However, a lot can change once you’re at the airport. “Planes can be changed, meaning what you originally made arrangements for is no longer an option,” Rhodes says. “Having an agent available to assist with these modifications and navigate the process can relieve much stress and confusion.”

One thing we all know is to give yourself lots of time. Airports can be stressful for everyone, but even more so when you have additional considerations. So getting there early can eliminate a lot of worry.

Accommodation considerations

On my trip to Marrakesh in 2017, I booked an accessible room, but the entrance to the hotel required climbing up a high curb. On a trip to Italy with my sister, who uses a scooter, the hotel in Naples was accessible, but the lift to get in was in the back of the building and required an attendant to answer a buzzer. Neither scenario was ideal.

To be sure the accommodation will work for you, “Your agent can call ahead and ask questions on your behalf,” Wheeler says. She also suggests reading other traveller reviews or joining a travel blog or forum. Local tourism sites and travel podcasts offer loads of good advice, too.

My best tip? After my travel experiences, I learned to spend time on Google Street View. I use it to research the exact location of a hotel and its immediate area to get a lay of the land. This helps me see what the curbs are like, if there are restaurants within walking distance and if I might have any difficulty accessing them.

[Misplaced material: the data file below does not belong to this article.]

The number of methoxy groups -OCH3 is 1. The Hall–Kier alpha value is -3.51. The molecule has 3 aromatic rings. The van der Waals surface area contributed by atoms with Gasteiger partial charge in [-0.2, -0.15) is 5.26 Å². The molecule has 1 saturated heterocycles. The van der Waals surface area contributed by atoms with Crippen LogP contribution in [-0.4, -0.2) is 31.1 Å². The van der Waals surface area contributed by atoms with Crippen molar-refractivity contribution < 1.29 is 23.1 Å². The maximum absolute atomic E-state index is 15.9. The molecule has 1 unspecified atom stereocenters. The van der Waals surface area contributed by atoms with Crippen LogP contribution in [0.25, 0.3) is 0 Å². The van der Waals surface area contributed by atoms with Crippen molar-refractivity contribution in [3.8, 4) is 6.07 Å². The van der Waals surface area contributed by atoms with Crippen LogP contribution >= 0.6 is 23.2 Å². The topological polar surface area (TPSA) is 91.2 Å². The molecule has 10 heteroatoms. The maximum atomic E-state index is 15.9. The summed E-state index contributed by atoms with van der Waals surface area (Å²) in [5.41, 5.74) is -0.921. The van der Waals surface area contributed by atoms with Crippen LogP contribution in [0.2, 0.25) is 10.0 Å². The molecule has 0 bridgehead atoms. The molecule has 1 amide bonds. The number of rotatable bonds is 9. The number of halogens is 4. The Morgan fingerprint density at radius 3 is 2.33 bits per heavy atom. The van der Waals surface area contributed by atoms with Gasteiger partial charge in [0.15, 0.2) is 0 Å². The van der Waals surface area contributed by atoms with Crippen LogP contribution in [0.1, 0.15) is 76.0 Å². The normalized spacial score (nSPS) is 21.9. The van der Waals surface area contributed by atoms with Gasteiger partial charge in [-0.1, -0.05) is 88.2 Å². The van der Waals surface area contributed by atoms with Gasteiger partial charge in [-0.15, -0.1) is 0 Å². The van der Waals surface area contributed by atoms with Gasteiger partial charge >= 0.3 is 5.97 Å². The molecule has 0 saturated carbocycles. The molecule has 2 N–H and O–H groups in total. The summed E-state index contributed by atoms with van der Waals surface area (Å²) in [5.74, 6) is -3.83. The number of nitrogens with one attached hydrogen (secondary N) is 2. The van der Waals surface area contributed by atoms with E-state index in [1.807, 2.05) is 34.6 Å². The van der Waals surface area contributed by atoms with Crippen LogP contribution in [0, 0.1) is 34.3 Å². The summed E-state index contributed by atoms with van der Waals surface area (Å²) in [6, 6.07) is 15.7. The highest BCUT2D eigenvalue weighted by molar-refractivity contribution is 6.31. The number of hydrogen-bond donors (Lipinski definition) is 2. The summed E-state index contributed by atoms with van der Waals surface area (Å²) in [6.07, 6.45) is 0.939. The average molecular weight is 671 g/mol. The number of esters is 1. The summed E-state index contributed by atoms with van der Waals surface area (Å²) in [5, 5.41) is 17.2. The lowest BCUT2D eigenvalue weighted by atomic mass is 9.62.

Getting around

OK, you’ve made it to your desired destination, settled in to your accommodations and are ready to get out there and explore. The reality is that spontaneity and mobility needs don’t always go hand in hand. Day trips, tours and, most important, how to get there from your hotel all need to be mapped out in advance. Don’t just book your ticket to the Louvre and grab a pain au chocolat to go. Instead, plan how you’ll get there as well. Many historical sites are accessible, but getting there by local transit may not be.

“Plan as much as you possibly can with your agent. If you can’t take public transportation, then hiring a rental van might be an option,” Wheeler says.

I learned that lesson on the trip to Italy with my sister. We had booked accessible train tickets, but it turned out this wasn’t enough. My sister’s mobility scooter was one and a half inches too long to fit on the lift for our train from Rome to Naples. Our moment of panic—and disappointment—was quickly replaced with another solution: hiring a driver and renting an accessible van. We were soon back on our way again and learned a valuable travel tip.

Rhodes agrees that planning as much as possible is key: “It’s all in the research on both ends,” she says. “We may have to dig deep to get the necessary answers and solutions, but there is no task too challenging for our consultants to handle to ensure you have the trip you deserve.”

Making travel accessible

Make your travel dreams a reality with the help of a trusted CAA Travel Consultant. They will help plan your perfect trip, and make sure you have everything you need to travel your way. Visit online or call 1-800-705-1803 to speak to a Travel Consultant today.